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Why Australians want to work smarter. Not harder. (EN)

To embrace working smarter, the first thing we need to do, is learn to accept help. After all, if you want to do everything yourself, you will always be working harder and not smarter. After identifying areas that are core to your business and success, (a lot of) other areas remain that are ancillary to that. The opportunity to work smarter lies in outsourcing those areas to others, preferably to deliver on those at a cost lower than you can and at a quality that is much higher!

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Okay, we know what you’re thinking. Australia is built on the idea of hard work. From the perspective of our First Nations, as well as folks that came later, everyone had to work hard and pull their weight to survive on the adventurous, treacherous and rich Australian soil.

However, we argue Australians have always worked smart as well. How else were First Nations able to survive and thrive for 60,000 years? It’s time to embrace this more, and look for opportunities to bring this to the forefront as we emerge in a post-pandemic world, where digital enablement is the norm.

Accept help

To embrace working smarter, the first thing we need to do, is learn to accept help. After all, if you want to do everything yourself, you will always be working harder and not smarter. After identifying areas that are core to your business and success, (a lot of) other areas remain that are ancillary to that. The opportunity to work smarter lies in outsourcing those areas to others, preferably to deliver on those at a cost lower than you can and at a quality that is much higher!

If the prospect of being able to just focus on work that you’re good at and that you enjoy isn’t enough, and you are more scientifically inclined, The Big Smoke quotes Harvard Business Review [1], which has found that working harder doesn’t help. The law of diminishing returns more than applies to this: "There’s a large body of research that suggests that regardless of our reasons for working long hours, overworking does not help us. It doesn’t seem to result in more output. In a study of consultants, managers could not tell the difference between employees who actually worked 80 hours a week and those who just pretended to…the story of overwork is literally a story of diminishing returns: keep overworking, and you’ll progressively work more stupidly on tasks that are increasingly meaningless.”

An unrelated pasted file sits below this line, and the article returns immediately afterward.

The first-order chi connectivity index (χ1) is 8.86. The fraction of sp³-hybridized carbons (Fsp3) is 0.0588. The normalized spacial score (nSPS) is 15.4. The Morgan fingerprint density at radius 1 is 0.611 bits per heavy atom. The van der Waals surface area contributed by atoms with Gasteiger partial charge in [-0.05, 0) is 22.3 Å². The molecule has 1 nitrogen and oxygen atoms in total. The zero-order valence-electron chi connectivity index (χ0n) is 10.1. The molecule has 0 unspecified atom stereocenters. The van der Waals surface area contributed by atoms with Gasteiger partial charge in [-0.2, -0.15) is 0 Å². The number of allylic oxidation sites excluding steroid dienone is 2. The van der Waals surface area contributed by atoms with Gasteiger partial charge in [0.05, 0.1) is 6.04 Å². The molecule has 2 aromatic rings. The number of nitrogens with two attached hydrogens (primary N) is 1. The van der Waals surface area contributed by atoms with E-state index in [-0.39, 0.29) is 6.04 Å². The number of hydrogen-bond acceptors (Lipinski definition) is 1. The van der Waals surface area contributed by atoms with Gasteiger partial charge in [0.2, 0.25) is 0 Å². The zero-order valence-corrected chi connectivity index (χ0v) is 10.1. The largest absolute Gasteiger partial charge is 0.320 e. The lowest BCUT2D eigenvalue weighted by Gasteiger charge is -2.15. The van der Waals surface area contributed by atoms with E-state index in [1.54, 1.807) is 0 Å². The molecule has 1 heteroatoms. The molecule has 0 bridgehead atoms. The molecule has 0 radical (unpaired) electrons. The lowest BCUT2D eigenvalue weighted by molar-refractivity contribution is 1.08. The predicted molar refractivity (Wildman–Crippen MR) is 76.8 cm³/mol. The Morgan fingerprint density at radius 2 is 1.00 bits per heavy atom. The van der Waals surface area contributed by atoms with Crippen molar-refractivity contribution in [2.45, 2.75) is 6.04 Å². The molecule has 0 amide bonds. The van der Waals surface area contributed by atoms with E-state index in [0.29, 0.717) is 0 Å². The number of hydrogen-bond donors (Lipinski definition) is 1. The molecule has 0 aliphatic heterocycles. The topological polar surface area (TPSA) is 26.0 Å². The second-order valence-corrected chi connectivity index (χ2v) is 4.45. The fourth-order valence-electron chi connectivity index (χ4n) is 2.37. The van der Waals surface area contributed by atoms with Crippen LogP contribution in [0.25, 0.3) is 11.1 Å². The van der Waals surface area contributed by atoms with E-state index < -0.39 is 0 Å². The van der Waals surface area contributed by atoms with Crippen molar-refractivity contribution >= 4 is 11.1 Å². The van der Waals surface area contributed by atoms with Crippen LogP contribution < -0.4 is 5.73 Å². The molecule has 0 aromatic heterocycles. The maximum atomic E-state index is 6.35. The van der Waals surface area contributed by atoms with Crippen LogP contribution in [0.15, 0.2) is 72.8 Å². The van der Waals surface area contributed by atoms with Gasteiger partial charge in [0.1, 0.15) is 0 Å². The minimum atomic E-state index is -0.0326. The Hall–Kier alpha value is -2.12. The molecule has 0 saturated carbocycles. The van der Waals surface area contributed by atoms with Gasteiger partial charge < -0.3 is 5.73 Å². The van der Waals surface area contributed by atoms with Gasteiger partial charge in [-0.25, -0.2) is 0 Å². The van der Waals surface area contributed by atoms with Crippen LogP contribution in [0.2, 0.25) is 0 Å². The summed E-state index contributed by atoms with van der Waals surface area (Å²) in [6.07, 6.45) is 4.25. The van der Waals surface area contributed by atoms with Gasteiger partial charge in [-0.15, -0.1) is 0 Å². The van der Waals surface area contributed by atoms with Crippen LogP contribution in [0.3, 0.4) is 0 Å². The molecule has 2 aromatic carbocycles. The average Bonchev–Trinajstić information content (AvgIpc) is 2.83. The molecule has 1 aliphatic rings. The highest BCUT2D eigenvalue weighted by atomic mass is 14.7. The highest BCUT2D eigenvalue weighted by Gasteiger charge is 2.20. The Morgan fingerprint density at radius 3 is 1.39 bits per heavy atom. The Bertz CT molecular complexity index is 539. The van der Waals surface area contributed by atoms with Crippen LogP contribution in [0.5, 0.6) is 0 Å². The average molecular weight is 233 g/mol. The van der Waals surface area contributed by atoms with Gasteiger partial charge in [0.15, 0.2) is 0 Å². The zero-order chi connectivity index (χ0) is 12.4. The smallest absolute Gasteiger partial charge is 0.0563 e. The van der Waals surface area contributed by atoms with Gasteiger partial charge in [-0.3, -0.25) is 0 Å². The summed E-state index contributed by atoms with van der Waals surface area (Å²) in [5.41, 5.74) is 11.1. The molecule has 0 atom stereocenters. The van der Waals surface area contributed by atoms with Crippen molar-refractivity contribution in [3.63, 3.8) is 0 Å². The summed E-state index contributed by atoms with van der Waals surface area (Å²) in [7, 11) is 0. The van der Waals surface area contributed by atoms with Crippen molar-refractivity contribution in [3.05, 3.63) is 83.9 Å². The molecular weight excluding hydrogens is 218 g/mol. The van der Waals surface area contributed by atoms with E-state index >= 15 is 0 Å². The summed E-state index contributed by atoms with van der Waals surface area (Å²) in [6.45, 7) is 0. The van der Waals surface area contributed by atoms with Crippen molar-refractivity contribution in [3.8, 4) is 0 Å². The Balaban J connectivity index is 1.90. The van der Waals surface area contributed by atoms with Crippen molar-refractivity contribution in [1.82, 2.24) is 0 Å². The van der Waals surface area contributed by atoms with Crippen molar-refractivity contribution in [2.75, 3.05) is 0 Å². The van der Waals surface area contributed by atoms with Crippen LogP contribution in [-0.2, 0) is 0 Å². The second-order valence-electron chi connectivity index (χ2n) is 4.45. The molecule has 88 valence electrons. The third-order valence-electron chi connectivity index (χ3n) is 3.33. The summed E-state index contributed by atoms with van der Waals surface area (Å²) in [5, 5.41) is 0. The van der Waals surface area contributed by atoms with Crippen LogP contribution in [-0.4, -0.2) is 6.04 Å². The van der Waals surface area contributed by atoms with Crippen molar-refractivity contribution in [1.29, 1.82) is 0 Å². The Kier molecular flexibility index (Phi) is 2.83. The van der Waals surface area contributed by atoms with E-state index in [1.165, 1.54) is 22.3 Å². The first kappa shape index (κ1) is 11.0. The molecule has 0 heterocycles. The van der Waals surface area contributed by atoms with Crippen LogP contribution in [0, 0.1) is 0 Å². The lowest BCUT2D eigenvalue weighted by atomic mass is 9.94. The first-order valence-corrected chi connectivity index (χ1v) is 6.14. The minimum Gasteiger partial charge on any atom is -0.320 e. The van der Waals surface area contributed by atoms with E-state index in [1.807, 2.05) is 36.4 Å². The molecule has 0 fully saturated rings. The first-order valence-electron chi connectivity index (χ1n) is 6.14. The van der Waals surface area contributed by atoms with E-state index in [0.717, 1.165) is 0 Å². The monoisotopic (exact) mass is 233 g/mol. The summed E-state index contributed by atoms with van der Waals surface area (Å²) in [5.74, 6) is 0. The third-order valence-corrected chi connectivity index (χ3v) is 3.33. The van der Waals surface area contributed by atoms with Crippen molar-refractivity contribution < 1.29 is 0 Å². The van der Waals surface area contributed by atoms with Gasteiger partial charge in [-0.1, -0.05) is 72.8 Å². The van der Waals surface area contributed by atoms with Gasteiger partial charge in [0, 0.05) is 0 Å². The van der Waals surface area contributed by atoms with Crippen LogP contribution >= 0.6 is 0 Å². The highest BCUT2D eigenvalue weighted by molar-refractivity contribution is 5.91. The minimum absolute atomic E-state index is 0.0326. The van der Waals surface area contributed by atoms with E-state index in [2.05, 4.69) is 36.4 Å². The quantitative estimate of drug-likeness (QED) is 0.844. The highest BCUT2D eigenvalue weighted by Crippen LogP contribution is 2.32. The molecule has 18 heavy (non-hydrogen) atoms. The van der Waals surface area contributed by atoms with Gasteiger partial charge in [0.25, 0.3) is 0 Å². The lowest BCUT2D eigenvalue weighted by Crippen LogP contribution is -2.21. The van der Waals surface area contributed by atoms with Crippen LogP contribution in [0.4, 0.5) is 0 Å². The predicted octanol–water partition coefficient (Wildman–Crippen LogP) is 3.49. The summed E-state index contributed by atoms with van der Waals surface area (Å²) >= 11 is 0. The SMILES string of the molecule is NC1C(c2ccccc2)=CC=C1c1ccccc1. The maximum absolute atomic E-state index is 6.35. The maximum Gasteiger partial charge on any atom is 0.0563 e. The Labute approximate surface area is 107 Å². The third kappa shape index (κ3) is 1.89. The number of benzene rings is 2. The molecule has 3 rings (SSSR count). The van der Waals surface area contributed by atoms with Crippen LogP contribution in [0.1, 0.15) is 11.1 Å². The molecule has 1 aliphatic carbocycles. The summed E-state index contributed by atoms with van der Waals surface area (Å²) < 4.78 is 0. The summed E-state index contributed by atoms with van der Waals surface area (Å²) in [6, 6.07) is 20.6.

So, how to do this concretely?

Yet, we don’t like airy-fairy stuff in Australia much (outside some suburbs in Sydney and Melbourne). So the question may arise as to how to do this concretely. And there are ways.

Already the pandemic has surprised us and accelerated digital transformation more than we could have ever imagined before. It has accelerated our ability to be able to work remotely, and for many we have been able to realise some of our dreams by moving to remote areas, spending more time with family and loved ones, reducing dreaded commutes and having open conversations around flexible work arrangements with our employers. There is no doubt all of this has the potential to substantially improve the quality of our lives.

These changes and transitions have been supported and enabled by technology and software. Some might say the companies behind these technologies and software products are “the winners of the Pandemic”, however, aren’t we all? To us, this, alongside the increased environmental consciousness are the silver linings of the pandemic. And for all the hardship we endured, each in our own way, we want to hold onto the advantages that the pandemic has accelerated, and amplify it where possible.

So why wouldn’t we continue to look for opportunities to work smarter, and not harder? Why would the transition from our old 9-5 office grind to more flexibility and smarter work stop here and now? It doesn’t have to. We can’t speak for all the great (tech) enablers out there, as there are many, however over the course of the pandemic we have seen a dramatic increase in use cases for Harmonizer. This is why we are expanding internationally - starting in Australia, then Asia Pacific, and beyond.

Since we are digital crafts(wo)men, we love to explore new options with you. We are also true blue coffee lovers. So if you’re keen to explore options, the coffee is on us. Ideas are free as well. We want to enable you to work smarter, and truly embrace the “no worries” lifestyle. If this sounds like an appealing prospect, schedule a conversation with us here!

  1. https://www.thebigsmoke.com.au/2020/11/20/the-four-day-week-time-to-work-smarter-not-harder-australia/

Photo by Nathan Dumlao on Unsplash

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